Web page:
As for the title IX stuff, I can see how it can be useful, and I can see how it can be poorly implemented (as it often was in sports). Studies have shown that if faculty search committees, for example, are actually trained to think about the possibility of recruiting women and non-white men to positions, they get many more applicants. Unfortunately, this takes powerful and thoughtful leadership to implement, and that is seriously lacking in the scientific community on this issue. The old boys network is still the biggest recruiting tool. I recently helped organize a meeting on women in science for department chairs from the top 50 research institutions on women in science, and I must say, I was very disappointed in their lack of awareness for what women in their own departments were experiencing that was different than their male counterparts. They seem to think that things were fine the way they were and that it was 'normal' to have less than 10% of their faculty be women - it didn't seem to bother them that this was also discouraging for the women students (who they supported more).

What is most interesting to me is that there is a LOT of science on this issue, but whenever you have a bunch of scientists talking about the issue, they prefer to rely on their personal experience and anecdotal stories rather than the research that illuminates the issues. I think part of it is that many of the men at the top would have to admit that they succeeded in a system that made things easier for them than for some others, and the egos aren't willing to accept that in many cases. There is some hope, however, in some successful male leaders who have married women scientists or have watched their daughters go into science. They have seen things that they wouldn't have believed if they didn't watch a woman they love go through it.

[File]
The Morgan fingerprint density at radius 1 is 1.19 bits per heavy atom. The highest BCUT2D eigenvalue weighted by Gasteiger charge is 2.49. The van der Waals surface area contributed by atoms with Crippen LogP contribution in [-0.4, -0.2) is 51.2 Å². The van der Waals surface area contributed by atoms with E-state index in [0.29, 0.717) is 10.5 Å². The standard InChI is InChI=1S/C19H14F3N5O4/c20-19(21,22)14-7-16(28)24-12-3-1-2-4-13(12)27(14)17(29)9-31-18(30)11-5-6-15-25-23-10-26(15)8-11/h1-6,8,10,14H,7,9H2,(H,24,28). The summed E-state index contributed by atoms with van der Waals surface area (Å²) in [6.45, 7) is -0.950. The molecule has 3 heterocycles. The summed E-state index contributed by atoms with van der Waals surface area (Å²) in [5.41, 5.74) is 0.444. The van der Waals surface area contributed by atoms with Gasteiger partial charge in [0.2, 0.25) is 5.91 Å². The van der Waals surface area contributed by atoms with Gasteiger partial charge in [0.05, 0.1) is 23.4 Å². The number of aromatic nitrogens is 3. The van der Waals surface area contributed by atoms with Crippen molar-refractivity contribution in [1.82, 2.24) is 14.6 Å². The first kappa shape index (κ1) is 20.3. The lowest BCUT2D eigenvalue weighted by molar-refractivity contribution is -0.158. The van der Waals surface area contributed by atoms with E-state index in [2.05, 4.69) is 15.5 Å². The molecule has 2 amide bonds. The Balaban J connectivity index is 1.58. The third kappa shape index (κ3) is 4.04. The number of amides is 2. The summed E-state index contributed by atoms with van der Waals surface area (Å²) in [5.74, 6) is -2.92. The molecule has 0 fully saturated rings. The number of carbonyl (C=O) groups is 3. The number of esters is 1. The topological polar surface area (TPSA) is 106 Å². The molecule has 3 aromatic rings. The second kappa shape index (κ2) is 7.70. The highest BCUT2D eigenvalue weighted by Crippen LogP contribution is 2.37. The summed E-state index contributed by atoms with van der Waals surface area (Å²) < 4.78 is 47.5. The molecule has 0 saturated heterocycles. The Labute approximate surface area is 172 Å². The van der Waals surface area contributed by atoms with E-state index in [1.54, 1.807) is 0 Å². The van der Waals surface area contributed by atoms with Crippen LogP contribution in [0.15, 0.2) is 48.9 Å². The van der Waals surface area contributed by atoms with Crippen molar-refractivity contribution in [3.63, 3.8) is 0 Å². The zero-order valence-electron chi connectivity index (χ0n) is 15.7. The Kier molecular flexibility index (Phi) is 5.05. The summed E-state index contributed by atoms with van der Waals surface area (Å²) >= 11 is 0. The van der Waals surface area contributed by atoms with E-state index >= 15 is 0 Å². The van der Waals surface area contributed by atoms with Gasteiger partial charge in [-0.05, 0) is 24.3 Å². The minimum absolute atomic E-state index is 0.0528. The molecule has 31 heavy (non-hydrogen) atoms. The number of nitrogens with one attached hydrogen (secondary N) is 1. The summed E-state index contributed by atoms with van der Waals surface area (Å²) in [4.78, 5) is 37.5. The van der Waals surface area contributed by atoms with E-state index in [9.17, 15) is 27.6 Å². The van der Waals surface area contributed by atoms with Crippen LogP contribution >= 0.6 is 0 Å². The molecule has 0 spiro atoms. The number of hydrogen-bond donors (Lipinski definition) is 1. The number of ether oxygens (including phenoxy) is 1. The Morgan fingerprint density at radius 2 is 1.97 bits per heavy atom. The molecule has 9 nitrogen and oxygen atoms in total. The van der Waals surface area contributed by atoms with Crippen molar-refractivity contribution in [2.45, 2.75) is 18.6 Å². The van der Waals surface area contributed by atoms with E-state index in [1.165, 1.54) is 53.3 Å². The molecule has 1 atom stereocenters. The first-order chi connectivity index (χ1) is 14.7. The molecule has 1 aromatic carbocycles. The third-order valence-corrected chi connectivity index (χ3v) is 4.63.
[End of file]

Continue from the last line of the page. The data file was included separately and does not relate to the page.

Forget Title IX, maybe we should just require all male scientists to find a scientists for a spouse!

As a female engineering major (electrical, no less--far as I can tell, I'm the only white chick in the major), I have to say the problem is with those ingrained ideas of what women do and do not like, which damn near amount to brainwashing. The change needs to start way earlier than college.

Don't get me wrong, I think "winning" is emphasized to the detriment of actually learning, but that's a more general problem observed and experienced by all of us who are here because we love what we do, not for the degree and high-paying job at the end.

An interesting observation: I know a lot of fellow engineers, and more of the women seem to be here because they're honestly passionate--less likely to be in it for shits, giggles, and jobs. Being a female geek is tough (because of society, peer pressure, lack of support, etc., not the field itself), and I think bullshit stereotypes about how women react in academic settings have become self-fulfilling prophecies. They shape how mentors and authority figures treat female geeks, which in turn steers those women away from the hard sciences.

My two cents. I wish more of the geeks I knew in middle school had stuck it out. There's nothing sexist about my field or how it's structured, only the attitudes surrounding it.